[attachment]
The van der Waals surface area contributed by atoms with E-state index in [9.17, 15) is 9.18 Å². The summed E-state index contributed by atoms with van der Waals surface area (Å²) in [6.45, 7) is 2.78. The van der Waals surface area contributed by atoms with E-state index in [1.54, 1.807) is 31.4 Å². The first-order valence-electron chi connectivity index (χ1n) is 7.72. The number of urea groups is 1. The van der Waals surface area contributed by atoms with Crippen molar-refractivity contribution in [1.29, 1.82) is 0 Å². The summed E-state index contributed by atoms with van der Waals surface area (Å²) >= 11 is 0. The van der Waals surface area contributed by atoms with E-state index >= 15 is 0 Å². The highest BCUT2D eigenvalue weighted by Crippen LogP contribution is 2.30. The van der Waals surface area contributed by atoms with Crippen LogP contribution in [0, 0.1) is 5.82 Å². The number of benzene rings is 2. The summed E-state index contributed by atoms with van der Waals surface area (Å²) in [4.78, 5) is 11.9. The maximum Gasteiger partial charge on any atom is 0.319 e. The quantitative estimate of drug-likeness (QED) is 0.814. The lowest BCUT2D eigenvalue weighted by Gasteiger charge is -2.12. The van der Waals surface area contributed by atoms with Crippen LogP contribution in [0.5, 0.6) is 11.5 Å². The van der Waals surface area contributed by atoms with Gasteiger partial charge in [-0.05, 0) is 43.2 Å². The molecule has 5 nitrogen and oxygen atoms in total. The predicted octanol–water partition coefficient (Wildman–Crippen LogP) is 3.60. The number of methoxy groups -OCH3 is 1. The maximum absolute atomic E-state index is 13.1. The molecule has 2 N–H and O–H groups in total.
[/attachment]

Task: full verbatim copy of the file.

The van der Waals surface area contributed by atoms with E-state index in [9.17, 15) is 9.18 Å². The summed E-state index contributed by atoms with van der Waals surface area (Å²) in [6.45, 7) is 2.78. The van der Waals surface area contributed by atoms with E-state index in [1.54, 1.807) is 31.4 Å². The first-order valence-electron chi connectivity index (χ1n) is 7.72. The number of urea groups is 1. The van der Waals surface area contributed by atoms with Crippen molar-refractivity contribution in [1.29, 1.82) is 0 Å². The summed E-state index contributed by atoms with van der Waals surface area (Å²) >= 11 is 0. The van der Waals surface area contributed by atoms with E-state index >= 15 is 0 Å². The highest BCUT2D eigenvalue weighted by Crippen LogP contribution is 2.30. The van der Waals surface area contributed by atoms with Crippen LogP contribution in [0, 0.1) is 5.82 Å². The number of benzene rings is 2. The summed E-state index contributed by atoms with van der Waals surface area (Å²) in [4.78, 5) is 11.9. The maximum Gasteiger partial charge on any atom is 0.319 e. The quantitative estimate of drug-likeness (QED) is 0.814. The lowest BCUT2D eigenvalue weighted by Gasteiger charge is -2.12. The van der Waals surface area contributed by atoms with Crippen LogP contribution in [0.5, 0.6) is 11.5 Å². The van der Waals surface area contributed by atoms with Gasteiger partial charge in [-0.05, 0) is 43.2 Å². The molecule has 5 nitrogen and oxygen atoms in total. The predicted octanol–water partition coefficient (Wildman–Crippen LogP) is 3.60. The number of methoxy groups -OCH3 is 1. The maximum absolute atomic E-state index is 13.1. The molecule has 2 N–H and O–H groups in total.